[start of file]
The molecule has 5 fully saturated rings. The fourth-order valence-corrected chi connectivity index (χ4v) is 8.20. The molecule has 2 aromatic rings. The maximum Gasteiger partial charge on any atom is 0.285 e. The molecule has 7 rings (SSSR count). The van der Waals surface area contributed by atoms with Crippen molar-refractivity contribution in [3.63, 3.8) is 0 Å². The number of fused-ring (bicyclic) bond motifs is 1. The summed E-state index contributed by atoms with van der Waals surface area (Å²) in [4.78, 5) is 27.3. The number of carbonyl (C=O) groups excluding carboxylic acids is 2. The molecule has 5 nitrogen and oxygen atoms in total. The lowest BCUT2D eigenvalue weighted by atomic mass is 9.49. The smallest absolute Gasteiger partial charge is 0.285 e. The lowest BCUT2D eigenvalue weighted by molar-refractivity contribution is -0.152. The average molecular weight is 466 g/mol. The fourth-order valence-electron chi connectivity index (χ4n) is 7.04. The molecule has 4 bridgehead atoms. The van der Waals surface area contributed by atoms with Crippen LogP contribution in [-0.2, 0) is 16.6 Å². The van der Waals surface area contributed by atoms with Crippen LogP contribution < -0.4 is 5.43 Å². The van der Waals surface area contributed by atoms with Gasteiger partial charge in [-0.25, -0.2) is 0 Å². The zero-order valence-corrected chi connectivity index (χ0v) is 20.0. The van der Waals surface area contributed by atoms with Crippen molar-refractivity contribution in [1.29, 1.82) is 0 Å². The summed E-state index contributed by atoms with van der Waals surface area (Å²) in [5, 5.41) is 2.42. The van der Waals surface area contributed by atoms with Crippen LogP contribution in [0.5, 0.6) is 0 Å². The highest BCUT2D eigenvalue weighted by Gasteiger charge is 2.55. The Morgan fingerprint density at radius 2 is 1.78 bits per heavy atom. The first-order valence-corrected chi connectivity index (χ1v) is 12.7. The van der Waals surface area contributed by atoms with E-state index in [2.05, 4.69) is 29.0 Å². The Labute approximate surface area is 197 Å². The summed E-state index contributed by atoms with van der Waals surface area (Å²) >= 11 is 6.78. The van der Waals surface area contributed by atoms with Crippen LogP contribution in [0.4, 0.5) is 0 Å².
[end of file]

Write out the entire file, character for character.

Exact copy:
The molecule has 5 fully saturated rings. The fourth-order valence-corrected chi connectivity index (χ4v) is 8.20. The molecule has 2 aromatic rings. The maximum Gasteiger partial charge on any atom is 0.285 e. The molecule has 7 rings (SSSR count). The van der Waals surface area contributed by atoms with Crippen molar-refractivity contribution in [3.63, 3.8) is 0 Å². The number of fused-ring (bicyclic) bond motifs is 1. The summed E-state index contributed by atoms with van der Waals surface area (Å²) in [4.78, 5) is 27.3. The number of carbonyl (C=O) groups excluding carboxylic acids is 2. The molecule has 5 nitrogen and oxygen atoms in total. The lowest BCUT2D eigenvalue weighted by atomic mass is 9.49. The smallest absolute Gasteiger partial charge is 0.285 e. The lowest BCUT2D eigenvalue weighted by molar-refractivity contribution is -0.152. The average molecular weight is 466 g/mol. The fourth-order valence-electron chi connectivity index (χ4n) is 7.04. The molecule has 4 bridgehead atoms. The van der Waals surface area contributed by atoms with Crippen LogP contribution in [-0.2, 0) is 16.6 Å². The van der Waals surface area contributed by atoms with Crippen LogP contribution < -0.4 is 5.43 Å². The van der Waals surface area contributed by atoms with Gasteiger partial charge in [-0.25, -0.2) is 0 Å². The zero-order valence-corrected chi connectivity index (χ0v) is 20.0. The van der Waals surface area contributed by atoms with Crippen molar-refractivity contribution in [1.29, 1.82) is 0 Å². The summed E-state index contributed by atoms with van der Waals surface area (Å²) in [5, 5.41) is 2.42. The van der Waals surface area contributed by atoms with Crippen LogP contribution in [0.5, 0.6) is 0 Å². The highest BCUT2D eigenvalue weighted by Gasteiger charge is 2.55. The Morgan fingerprint density at radius 2 is 1.78 bits per heavy atom. The first-order valence-corrected chi connectivity index (χ1v) is 12.7. The van der Waals surface area contributed by atoms with E-state index in [2.05, 4.69) is 29.0 Å². The Labute approximate surface area is 197 Å². The summed E-state index contributed by atoms with van der Waals surface area (Å²) >= 11 is 6.78. The van der Waals surface area contributed by atoms with Crippen LogP contribution in [0.4, 0.5) is 0 Å².